wjz-13 all-news-99-1-wnew 1057-the-fan 1300logo2_67x35
FIRST WARNING WEATHER: Frost Advisory  Current Conditions | Video Forecast | Radar


Grand Prix Of Baltimore: The Boom From The Zoom Can Cause Hearing Damage

View Comments
Baltimore Grand Prix Practice
Mike Schuh 370x278 Mike Schuh
Mike Schuh joined WJZ Eyewitness News as a general assignment reporter...
Read More

CBS Baltimore (con't)

Affordable Care Act Updates:

Health News & Information:

Popular Entertainment Photo Galleries

Celebrities With Crazy HairstylesCelebrities With Crazy Hairstyles

Stars Who Had Children Via SurrogatesStars Who Had Children Via Surrogates

The Biggest Nerds In Pop CultureThe Biggest Nerds In Pop Culture

10 Celebrity Cougars10 Celebrity Cougars

Sober Celebrity QuotesSober Celebrity Quotes

» More Photo Galleries

BALTIMORE (WJZ)—The Grand Prix of Baltimore practices and races coming up this weekend are a boon for the city, but are there health risks involved?

Mike Schuh reports there are.

Going this fast generates a lot of noise, enough to do permanent damage.

“We’ve been pretty aggressive about getting the message out,” said Dr. Patrick Chaulk, Baltimore Health Department.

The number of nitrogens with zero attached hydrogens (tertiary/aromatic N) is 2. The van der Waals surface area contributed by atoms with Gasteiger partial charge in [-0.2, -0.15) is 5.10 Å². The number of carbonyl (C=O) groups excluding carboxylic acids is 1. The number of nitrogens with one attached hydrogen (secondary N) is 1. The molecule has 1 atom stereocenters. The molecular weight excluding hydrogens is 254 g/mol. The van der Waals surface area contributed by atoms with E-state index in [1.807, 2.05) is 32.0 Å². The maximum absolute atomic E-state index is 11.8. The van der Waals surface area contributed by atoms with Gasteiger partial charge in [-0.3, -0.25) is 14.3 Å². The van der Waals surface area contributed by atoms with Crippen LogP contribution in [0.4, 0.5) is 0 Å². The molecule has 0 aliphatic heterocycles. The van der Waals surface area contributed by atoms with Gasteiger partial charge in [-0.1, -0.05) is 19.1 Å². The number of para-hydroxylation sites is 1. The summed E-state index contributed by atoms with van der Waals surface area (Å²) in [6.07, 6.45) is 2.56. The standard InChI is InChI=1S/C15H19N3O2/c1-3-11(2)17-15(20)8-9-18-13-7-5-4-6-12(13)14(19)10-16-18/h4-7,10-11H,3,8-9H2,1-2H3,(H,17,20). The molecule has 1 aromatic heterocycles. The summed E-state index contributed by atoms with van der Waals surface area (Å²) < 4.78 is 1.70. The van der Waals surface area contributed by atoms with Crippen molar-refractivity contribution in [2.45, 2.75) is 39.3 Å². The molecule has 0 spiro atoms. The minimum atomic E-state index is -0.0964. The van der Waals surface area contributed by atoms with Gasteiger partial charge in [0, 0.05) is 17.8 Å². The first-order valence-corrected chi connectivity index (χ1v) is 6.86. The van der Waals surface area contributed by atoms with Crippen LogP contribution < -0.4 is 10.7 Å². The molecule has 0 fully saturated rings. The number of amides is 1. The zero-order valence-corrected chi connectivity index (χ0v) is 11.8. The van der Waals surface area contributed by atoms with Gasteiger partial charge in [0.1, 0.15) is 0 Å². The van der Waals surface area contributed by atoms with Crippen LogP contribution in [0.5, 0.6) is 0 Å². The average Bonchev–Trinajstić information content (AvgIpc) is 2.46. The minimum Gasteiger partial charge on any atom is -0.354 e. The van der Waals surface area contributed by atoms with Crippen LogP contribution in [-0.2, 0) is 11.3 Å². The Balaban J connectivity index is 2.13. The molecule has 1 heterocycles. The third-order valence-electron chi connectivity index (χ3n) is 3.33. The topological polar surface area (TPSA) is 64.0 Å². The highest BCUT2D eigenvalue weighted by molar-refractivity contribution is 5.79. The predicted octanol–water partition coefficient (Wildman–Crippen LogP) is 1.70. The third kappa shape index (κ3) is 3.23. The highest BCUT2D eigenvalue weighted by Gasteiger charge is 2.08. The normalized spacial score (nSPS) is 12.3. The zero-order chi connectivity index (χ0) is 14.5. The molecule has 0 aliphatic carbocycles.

The health department has a warning: if you’re going to go, bring earplugs or ear cups with you.

“Both are very good. These are obviously better than the earplugs because they totally encompass the ear themselves and they totally block out any the vibrations at all, and these will still work safely for you,” Chaulk said.

The unit of measurement to describe the intensity of sound is called a decibel. Normal speaking voice is 65 decibels, hearing loss can begin at 85 decibels. The cars on this track will be producing 120-240 decibels. That is as loud as or louder than being next to a jet engine.

Having so many buildings lining the course doesn’t help to disperse the sound.

“So the bottom line here is that we want you to have fun at the Grand Prix this weekend but we want you to protect your hearing,” Chaulk said.

A few pennies of foam could pay off for years to come.

Foam earplugs are available at most drug stores. The plastic ear cups can be found at hardware stores.

View Comments
blog comments powered by Disqus